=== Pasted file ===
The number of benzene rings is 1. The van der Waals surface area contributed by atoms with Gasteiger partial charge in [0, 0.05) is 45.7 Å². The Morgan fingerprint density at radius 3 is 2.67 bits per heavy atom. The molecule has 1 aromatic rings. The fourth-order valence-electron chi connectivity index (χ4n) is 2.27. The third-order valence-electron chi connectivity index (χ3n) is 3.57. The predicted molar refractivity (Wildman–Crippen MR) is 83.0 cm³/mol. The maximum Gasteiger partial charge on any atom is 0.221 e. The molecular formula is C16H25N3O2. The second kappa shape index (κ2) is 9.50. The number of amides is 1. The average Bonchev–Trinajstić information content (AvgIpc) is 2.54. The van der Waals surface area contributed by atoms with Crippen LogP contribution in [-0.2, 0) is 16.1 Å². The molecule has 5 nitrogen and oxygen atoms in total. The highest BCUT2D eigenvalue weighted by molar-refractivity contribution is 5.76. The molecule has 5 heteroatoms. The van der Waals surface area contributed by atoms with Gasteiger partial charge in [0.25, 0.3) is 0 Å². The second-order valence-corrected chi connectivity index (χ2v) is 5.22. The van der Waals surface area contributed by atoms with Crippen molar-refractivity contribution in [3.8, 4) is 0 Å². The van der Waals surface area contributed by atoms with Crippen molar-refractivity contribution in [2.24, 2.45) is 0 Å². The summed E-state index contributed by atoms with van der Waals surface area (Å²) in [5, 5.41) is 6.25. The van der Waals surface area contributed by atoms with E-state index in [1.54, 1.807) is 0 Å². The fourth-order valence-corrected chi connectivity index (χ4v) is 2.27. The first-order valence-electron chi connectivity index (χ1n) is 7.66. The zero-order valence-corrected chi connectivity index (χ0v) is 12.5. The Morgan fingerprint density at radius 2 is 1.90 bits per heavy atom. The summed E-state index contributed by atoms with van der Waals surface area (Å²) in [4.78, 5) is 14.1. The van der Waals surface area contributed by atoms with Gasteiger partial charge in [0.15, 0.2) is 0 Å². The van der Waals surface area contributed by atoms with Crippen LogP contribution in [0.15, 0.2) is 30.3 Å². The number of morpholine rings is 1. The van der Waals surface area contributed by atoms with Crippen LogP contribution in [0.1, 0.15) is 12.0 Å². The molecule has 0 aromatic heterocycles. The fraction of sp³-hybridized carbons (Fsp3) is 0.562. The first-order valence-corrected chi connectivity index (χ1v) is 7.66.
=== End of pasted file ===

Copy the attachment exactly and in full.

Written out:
The number of benzene rings is 1. The van der Waals surface area contributed by atoms with Gasteiger partial charge in [0, 0.05) is 45.7 Å². The Morgan fingerprint density at radius 3 is 2.67 bits per heavy atom. The molecule has 1 aromatic rings. The fourth-order valence-electron chi connectivity index (χ4n) is 2.27. The third-order valence-electron chi connectivity index (χ3n) is 3.57. The predicted molar refractivity (Wildman–Crippen MR) is 83.0 cm³/mol. The maximum Gasteiger partial charge on any atom is 0.221 e. The molecular formula is C16H25N3O2. The second kappa shape index (κ2) is 9.50. The number of amides is 1. The average Bonchev–Trinajstić information content (AvgIpc) is 2.54. The van der Waals surface area contributed by atoms with Crippen LogP contribution in [-0.2, 0) is 16.1 Å². The molecule has 5 nitrogen and oxygen atoms in total. The highest BCUT2D eigenvalue weighted by molar-refractivity contribution is 5.76. The molecule has 5 heteroatoms. The van der Waals surface area contributed by atoms with Gasteiger partial charge in [0.25, 0.3) is 0 Å². The second-order valence-corrected chi connectivity index (χ2v) is 5.22. The van der Waals surface area contributed by atoms with Crippen molar-refractivity contribution in [3.8, 4) is 0 Å². The van der Waals surface area contributed by atoms with Crippen molar-refractivity contribution in [2.24, 2.45) is 0 Å². The summed E-state index contributed by atoms with van der Waals surface area (Å²) in [5, 5.41) is 6.25. The van der Waals surface area contributed by atoms with E-state index in [1.54, 1.807) is 0 Å². The fourth-order valence-corrected chi connectivity index (χ4v) is 2.27. The first-order valence-electron chi connectivity index (χ1n) is 7.66. The zero-order valence-corrected chi connectivity index (χ0v) is 12.5. The Morgan fingerprint density at radius 2 is 1.90 bits per heavy atom. The summed E-state index contributed by atoms with van der Waals surface area (Å²) in [4.78, 5) is 14.1. The van der Waals surface area contributed by atoms with Gasteiger partial charge in [0.15, 0.2) is 0 Å². The van der Waals surface area contributed by atoms with Crippen LogP contribution in [0.15, 0.2) is 30.3 Å². The number of morpholine rings is 1. The van der Waals surface area contributed by atoms with Crippen LogP contribution in [0.1, 0.15) is 12.0 Å². The molecule has 0 aromatic heterocycles. The fraction of sp³-hybridized carbons (Fsp3) is 0.562. The first-order valence-corrected chi connectivity index (χ1v) is 7.66.